Eulogy for the Luddites

A Shame on the City of York

From 2 January to 16 January 1813 at York Castle, there took place a most shameful episode in the history of the City of York since the massacre of the Jews in Clifford’s Tower. It was one of a whole series of mass executions that took place in York up to this time.
In all, 64 men, alleged to be Luddites, were brought to the Castle for trial.There were two judges from London and 23 jurymen selected from the ranks of the Yorkshire landed gentry for the duration of the trial. Among them was Joseph Radcliffe, Justice of the Peace, of Milnes Bridge who had led the hunt to capture the accused men. He was effectively sitting in judgement on the evidence he himself had collected!

On Wednesday 6 January three men were convicted for the murder of William Horsfall. He was a mill-owner who had threatened to ride up to his stirrups in Luddite blood. They were allowed no right of appeal and were hung two days later on Friday 8 January 1813 on this spot.

A contemporary report describes the events:
“The Execution of these unhappy men took place on Friday, at nine o’clock, at the usual place behind the Castle, at York. Every precaution had been taken to render every idea of a rescue impracticable. Two troops of cavalry were drawn up at the front of the drop, and the avenues to the castle were guarded by infantry.”

“Some alteration had been made in the drop, so that all the whole body was visible when they were suspended; in former executions only the feet and head had been seen by the spectators. They were executed in their irons. They appeared slightly convulsed for a few moments.”

“The number of people assembled, was much greater than is usual in this city, on these melancholy occasions, but not the slightest indication of tumult prevailed, and the greatest silence reigned during the whole of this solemn and painful scene.”

“The bodies were taken to the County Hospital at York, for dissection, and a strong military guard was placed there several nights, to prevent any attempts to rescue the bodies.”

LET US REMEMBER:
George Mellor, aged 22, Cloth-dresser from Longroyd Bridge
Thomas Smith, aged 22, Cloth-dresser from Huddersfield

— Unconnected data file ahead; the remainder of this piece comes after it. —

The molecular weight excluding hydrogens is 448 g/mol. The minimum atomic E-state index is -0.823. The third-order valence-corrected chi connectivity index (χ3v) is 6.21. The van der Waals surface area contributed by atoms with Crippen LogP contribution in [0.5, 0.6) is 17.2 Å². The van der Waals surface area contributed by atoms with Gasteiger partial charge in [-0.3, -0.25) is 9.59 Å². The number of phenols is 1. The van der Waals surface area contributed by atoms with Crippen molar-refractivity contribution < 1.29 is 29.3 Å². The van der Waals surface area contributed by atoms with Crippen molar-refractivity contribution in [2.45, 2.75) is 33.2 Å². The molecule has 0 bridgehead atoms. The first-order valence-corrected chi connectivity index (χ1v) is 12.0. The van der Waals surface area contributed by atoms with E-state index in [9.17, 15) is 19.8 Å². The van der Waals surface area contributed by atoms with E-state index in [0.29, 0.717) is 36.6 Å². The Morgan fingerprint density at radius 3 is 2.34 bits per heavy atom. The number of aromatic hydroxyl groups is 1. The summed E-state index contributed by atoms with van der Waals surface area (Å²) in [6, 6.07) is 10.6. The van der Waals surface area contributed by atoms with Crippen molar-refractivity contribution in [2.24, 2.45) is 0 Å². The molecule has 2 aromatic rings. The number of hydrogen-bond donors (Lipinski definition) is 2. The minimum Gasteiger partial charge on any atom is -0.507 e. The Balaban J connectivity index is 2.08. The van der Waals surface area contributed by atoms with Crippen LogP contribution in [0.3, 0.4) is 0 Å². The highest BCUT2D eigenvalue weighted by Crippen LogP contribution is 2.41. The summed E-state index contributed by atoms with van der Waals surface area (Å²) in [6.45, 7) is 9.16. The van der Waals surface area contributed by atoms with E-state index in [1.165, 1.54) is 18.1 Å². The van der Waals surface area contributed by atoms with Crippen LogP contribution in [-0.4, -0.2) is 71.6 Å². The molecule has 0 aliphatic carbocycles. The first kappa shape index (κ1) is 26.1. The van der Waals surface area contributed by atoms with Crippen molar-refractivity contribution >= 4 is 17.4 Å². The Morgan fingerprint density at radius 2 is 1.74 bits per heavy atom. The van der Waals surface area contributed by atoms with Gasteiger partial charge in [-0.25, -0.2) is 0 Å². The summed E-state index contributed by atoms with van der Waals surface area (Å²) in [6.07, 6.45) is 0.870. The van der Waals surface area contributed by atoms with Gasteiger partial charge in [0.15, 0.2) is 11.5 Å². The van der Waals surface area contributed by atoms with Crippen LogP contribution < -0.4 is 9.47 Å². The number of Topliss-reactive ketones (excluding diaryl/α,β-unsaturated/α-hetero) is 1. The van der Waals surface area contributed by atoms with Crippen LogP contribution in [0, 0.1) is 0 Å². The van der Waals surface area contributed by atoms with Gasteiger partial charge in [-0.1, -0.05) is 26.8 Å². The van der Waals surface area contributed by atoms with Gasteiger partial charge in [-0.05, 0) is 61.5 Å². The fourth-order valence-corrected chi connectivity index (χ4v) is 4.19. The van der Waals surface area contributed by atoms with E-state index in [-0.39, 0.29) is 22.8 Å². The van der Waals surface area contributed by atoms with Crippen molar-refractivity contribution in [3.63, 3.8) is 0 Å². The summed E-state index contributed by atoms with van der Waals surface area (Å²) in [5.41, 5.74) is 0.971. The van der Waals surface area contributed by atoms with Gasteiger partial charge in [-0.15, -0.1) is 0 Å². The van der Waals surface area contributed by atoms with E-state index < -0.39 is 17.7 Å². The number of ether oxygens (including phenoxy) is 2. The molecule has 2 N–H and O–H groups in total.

William Thorpe, aged 23, Cloth-dresser from Huddersfield

Fifteen more were condemned to death for an attack on Cartwright’s Mill at Rawfolds on 11 April 1812 and for various acts of robbery while gathering arms and ammunition from houses in the locality. One of these was commuted to transportation for life. Five more, all radicals and republicans, were transported for seven years for administering oaths – in other words for holding illegal political meetings.
On Saturday 16 January 1813, the fourteen men remaining to be executed were hung in two batches. That was 200 years ago on this very spot. Imagine a huge scaffold with seven ropes ready dangling. The area was surrounded by mounted dragoons and infantrymen.

A contemporary account tells the story:
“On the morning before the execution, the eldest daughter of [William] Hartley obtained permission to visit her wretched parent, when a scene took place which we will not attempt to describe. The heart-broken father wished to have been spared the anguish of this parting interview, but the importunate intreaties of his child at last prevailed, and they met to take a long farewell, never again to be repeated in this world.”

The first batch of seven men were brought out at 11.30 am. “The executioner then proceeded to the discharge of his duty, and the falling of the platform soon after, forced an involuntary shriek from the vast concourse of spectators assembled to witness this tremendous sacrifice to the injured laws of the country”

LET US REMEMBER:
Thomas Brook, aged 32, Cloth-dresser from Lockwood, for the attack on Cartwright’s Mill
Joseph Crowther, aged 31, Cotton spinner from Sowerby, for robbery
Jonathan Dean, aged 28, Cloth-dresser from Huddersfield, for the attack on Cartwright’s Mill
Nathan Hoyle, aged 45, Weaver from Skircoat, for burglaries
John Ogden, aged 23, Cloth-dresser from Huddersfield, for the attack on Cartwright’s Mill
John Swallow, aged 37, Coal-miner from Briestwhistle, for burglaries
John Walker, aged 31, Cloth-dresser from Longroyd Bridge, for the attack on Cartwright’s Mill

Their bodies were left to hang for more than an hour before they were cut down, to make way for a repeat performance of this grizzly act of judicial mass murder.